Supplementary material 1 Supplementary Figure 1. Phylogenetic tree of 167 baboon-specific L1s (>5 kb) and L1PA subfamilies. The neighbor-joining tree was constructed by using 167 baboon-specific L1 sequences (>5 kb) and L1PA consensus sequences. Bootstrap value (> 70%) based on 1000 replications are shown (PDF 21 KB)
13258_2019_794_MOESM2_ESM.xlsx (17 kb)
Supplementary material 2 (XLSX 16 KB)

References

  1. Clements AP, Singer MF (1998) The human LINE-1 reverse transcriptase:effect of deletions outside the common reverse transcriptase domain. Nucleic Acids Res 26:3528–3535CrossRefGoogle Scholar
  2. Dewannieux M, Esnault C, Heidmann T (2003) LINE-mediated retrotransposition of marked Alu sequences. Nat Genet 35:41–48CrossRefGoogle Scholar
  3. Ejima Y, Yang L (2003) Trans mobilization of genomic DNA as a mechanism for retrotransposon-mediated exon shuffling. Hum Mol Genet 12:1321–1328CrossRefGoogle Scholar
  4. Garcia-Perez JL, Doucet AJ, Bucheton A, Moran JV, Gilbert N (2007) Distinct mechanisms for trans-mediated mobilization of cellular RNAs by the LINE-1 reverse transcriptase. Genome Res 17:602–611CrossRefGoogle Scholar
  5. Glazko GV, Nei M (2003) Estimation of divergence times for major lineages of primate species. Mol Biol Evol 20:424–434CrossRefGoogle Scholar
  6. Han JS, Boeke JD (2004) A highly active synthetic mammalian retrotransposon. Nature 429:314–318CrossRefGoogle Scholar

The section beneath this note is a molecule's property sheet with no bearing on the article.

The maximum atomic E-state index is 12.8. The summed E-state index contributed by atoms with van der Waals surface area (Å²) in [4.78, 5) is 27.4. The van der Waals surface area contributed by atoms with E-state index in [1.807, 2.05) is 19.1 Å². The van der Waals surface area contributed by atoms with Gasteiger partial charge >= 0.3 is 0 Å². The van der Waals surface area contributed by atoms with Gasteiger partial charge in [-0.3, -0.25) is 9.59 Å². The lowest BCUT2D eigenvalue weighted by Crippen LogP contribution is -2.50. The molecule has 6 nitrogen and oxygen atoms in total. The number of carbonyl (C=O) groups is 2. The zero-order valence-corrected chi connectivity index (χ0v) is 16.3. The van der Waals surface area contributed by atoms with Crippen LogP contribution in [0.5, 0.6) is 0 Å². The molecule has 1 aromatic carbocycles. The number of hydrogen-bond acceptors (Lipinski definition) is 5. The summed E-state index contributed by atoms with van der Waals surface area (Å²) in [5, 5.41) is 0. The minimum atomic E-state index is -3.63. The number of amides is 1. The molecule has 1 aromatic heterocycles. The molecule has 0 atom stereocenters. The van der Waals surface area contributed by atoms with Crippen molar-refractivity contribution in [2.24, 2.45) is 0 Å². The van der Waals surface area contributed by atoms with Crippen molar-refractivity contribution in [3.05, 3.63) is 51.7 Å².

7. Han K, Xing J, Wang H, Hedges DJ, Garber RK, Cordaux R, Batzer MA (2005) Under the genomic radar: the stealth model of Alu amplification. Genome Res 15:655–664CrossRefGoogle Scholar
  8. Han K, Konkel MK, Xing J, Wang H, Lee J, Meyer TJ, Huang CT, Sandifer E, Hebert K, Barnes EW et al (2007) Mobile DNA in Old World monkeys: a glimpse through the rhesus macaque genome. Science 316:238–240CrossRefGoogle Scholar
  9. Iskow RC, McCabe MT, Mills RE, Torene S, Pittard WS, Neuwald AF, Van Meir EG, Vertino PM, Devine SE (2010) Natural mutagenesis of human genomes by endogenous retrotransposons. Cell 141:1253–1261CrossRefGoogle Scholar
  10. Khan H, Smit A, Boissinot S (2006) Molecular evolution and tempo of amplification of human LINE-1 retrotransposons since the origin of primates. Genome Res 16:78–87CrossRefGoogle Scholar
  11. Kimura M (1980) A simple method for estimating evolutionary rates of base substitutions through comparative studies of nucleotide sequences. J Mol Evol 16:111–120CrossRefGoogle Scholar
  12. Konkel MK, Walker JA, Batzer MA (2010) LINEs and SINEs of primate evolution. Evol Anthropol 19:236–249CrossRefGoogle Scholar